Brittany Smith

Christian Post Reporter

Bless Friday: Houston Churches Offer Black Friday Alternative

Black Friday may officially kick off the Christmas shopping season in many people’s minds, but for some in Houston, Texas, it also means a day of service and a time to help those in need. This year, eight local churches are providing an alternative to the frenzied Christmas shopping occurring on the day after Thanksgiving through a project called Bless Friday.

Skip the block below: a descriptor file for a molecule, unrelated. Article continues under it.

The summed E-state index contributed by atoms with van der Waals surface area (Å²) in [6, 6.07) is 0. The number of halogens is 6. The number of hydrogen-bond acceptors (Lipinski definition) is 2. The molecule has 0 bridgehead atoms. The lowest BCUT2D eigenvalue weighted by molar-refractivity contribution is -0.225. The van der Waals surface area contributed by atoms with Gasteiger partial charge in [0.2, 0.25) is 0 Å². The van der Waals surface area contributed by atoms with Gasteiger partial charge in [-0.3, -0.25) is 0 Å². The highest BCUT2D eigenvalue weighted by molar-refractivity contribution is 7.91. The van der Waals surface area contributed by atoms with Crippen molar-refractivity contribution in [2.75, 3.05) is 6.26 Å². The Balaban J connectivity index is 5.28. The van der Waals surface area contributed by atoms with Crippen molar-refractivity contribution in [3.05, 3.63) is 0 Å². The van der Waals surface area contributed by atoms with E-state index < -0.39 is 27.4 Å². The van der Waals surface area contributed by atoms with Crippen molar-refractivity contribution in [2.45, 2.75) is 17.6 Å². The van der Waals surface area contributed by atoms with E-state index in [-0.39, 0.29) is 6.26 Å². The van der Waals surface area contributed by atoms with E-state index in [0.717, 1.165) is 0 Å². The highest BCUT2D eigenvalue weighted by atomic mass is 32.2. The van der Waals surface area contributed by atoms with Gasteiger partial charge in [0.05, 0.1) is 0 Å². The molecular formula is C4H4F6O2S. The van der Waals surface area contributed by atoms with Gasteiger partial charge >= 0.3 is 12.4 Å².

'One Day's Wages' Fights Poverty, 2 Years On

When Eugene Cho went to visit the country of Burma, he spent time traveling and visiting schools in the area. It was there he discovered, to his shock, the salary of a school teacher in those small towns and villages was roughly $40 a year.

The Church of Facebook: How Online Churches Affect Worship